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The Universe of Atoms (Part I)

ReferenceA Logical Approach to Theoretical Physics

The entire universe seems to be formed out of some primary substance that exists as a continuum. The thinnest form of this primary substance appears as space (Descartes 1596 – 1650). In this space appear atomic eddies of primary substance that coagulate rapidly toward their center.

We may call this the “whirlpool” model of the atom. In this model, the primary substance gradually condenses as it gets closer to the center, until it becomes very dense at the center. Instead of being a rigid, impenetrable ball, the atom has a spinning, gradually condensing, whirlpool like flat structure. Fractals of this structure may be seen throughout the cosmos in the form of solar systems and galaxies.

According to Boscovich (1711 – 1787) atoms cannot be hard, rigid, massive spheres because they cannot change their velocity instantaneously upon collision. This objection is overcome when we look at atoms as a condensing whirlpool rather than a solid impenetrable ball.

Our planet, its atmosphere, and the deep space around it, are all made up of this primary substance. The deep space consists of the continuum of primary substance but rarely of coagulating eddies or atoms. The atmosphere around our planet, however, is full of atoms that combine as molecules and are separated by the background continuum of primary substance.

Christian Huygens (1629 – 1695) forwarded the wave theory of light that is present in the background. The wave property of light essentially declares it to be a continuum. The wave theory, however, sees light as a “disturbance” rather than as a substance. This seems to be a major inconsistency. If we look at light as a substance that is moving at great speed it explains both the wave and particle like properties. The wave-like property comes from its flimsiness and great speed, and its particle-like property comes from its finite density. The structure of light may also describe the background continuum of primary substance.

Michael Faraday (1791 – 1867) used lines of force to describe the nature of light and the primary substance. Later Maxwell (1831 – 1879) attributed electromagnetic characteristics to light but he did not acknowledge it as a substance.

The 16th century scientists were greatly interested in the study of the atmosphere made of molecules separated by the background continuum of primary substance. They found that the air compresses and stretches like spring. The springiness of air comes from a balance of attractive and repulsive forces among its molecules. These molecules have a whirlpool-structure similar to atoms. The molecules move freely maintaining a certain distance among each other. When this distance is decreased there is repulsion, but when it is increased there is attraction. In this way, air and other gases act like elastic fluids.

The density of the background primary substance is negligible compared to the density of the molecules. Therefore, the density of air is essentially described by the number of molecules in a certain volume. Compression of air means the decrease in the average distance among the air molecules. This results in a decrease in volume and increase in density. It also results in repulsion among molecules, which appears as increased pressure. Robert Boyle (1627 – 1691) discovered the law that the pressure of a given mass of an ideal gas is inversely proportional to its volume at a constant temperature.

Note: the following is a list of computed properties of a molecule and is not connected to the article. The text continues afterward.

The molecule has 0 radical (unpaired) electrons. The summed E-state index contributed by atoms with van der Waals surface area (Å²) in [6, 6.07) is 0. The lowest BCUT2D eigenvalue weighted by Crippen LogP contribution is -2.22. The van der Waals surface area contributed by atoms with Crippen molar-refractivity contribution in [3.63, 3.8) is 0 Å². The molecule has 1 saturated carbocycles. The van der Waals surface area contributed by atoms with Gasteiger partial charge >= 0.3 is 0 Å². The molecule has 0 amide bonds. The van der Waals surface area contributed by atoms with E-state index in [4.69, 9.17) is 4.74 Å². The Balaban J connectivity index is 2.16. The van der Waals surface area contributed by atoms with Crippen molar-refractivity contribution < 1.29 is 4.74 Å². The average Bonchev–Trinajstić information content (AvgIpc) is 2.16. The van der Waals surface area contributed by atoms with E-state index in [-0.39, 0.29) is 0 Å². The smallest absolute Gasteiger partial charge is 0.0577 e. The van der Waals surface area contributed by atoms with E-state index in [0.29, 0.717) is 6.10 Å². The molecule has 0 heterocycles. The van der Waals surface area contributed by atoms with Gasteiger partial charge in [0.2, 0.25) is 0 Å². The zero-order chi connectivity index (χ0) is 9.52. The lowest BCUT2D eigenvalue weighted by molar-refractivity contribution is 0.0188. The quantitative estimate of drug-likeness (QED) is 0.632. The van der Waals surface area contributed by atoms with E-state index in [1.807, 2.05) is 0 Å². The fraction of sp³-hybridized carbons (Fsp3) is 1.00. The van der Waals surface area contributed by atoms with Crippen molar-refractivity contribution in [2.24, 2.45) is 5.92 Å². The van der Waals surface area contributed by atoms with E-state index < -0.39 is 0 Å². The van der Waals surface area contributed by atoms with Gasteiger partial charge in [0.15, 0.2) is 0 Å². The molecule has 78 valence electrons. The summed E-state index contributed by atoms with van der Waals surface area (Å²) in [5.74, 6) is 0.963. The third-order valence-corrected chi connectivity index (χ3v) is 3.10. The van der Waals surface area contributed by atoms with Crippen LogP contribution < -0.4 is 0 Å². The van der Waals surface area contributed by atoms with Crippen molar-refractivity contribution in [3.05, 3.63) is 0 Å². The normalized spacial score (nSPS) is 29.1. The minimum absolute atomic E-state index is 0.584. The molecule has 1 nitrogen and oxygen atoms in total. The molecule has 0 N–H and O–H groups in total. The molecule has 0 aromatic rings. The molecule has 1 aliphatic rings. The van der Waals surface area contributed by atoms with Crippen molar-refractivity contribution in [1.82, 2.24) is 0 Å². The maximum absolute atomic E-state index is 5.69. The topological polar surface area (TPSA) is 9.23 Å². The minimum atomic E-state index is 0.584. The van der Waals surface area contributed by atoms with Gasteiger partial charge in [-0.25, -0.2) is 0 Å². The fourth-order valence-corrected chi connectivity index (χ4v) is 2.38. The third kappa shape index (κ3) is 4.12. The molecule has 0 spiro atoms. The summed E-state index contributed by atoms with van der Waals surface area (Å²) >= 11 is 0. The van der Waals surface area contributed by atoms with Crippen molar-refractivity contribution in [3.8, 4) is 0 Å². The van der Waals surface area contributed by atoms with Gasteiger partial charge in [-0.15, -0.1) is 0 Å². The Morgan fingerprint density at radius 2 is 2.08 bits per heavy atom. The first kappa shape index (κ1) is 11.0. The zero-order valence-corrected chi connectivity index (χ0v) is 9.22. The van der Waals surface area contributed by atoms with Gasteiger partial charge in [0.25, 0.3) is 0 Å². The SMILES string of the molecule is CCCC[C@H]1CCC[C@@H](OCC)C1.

Robert Hooke (1635 – 1703), on the other hand, stressed upon the intrinsic motion of the molecules and that this motion was different for molecules of different masses. From the perspective of the “whirlpool” model, most of the mass of an atom or molecule is concentrated at the center but it also fans out outward while decreasing in density and increasing in motion. The outer edges of molecules merge into the background of still lower density just like eddies merge into the surrounding flow. The centers of these molecules, therefore, move at much slower speeds than the surrounding primary substance.

It should be noted here that the conservation laws of momentum and energy do point to some relationship between mass and velocity. The difference is that this relationship takes on a new dimension for the whirlpool model postulated herein. In this case, the idea of “particle” at atomic level is replaced by the idea of “continuum of variable cohesive density”.

In the kinetic theory of gases, the molecules have intrinsic motion. Their velocity changes with temperature but not with pressure. Therefore, it would seem that mass must also change with temperature. This “change in mass” may appear as change in equilibrium forces among the molecules.

A body when pushed in any direction resists that push. This resistance is called inertia of the body as considered by Newton (1642 – 1727). It means that the body is already moving at its natural speed, and any deviation from that speed is resisted. But this must also mean that after a body is deviated from its natural speed by the application of force, it must then return to that speed when the external force is removed. This logical argument differs from Newton’s first law of motion. It, however, admits that the external force somehow reduces the mass of the body imperceptibly to increase its speed.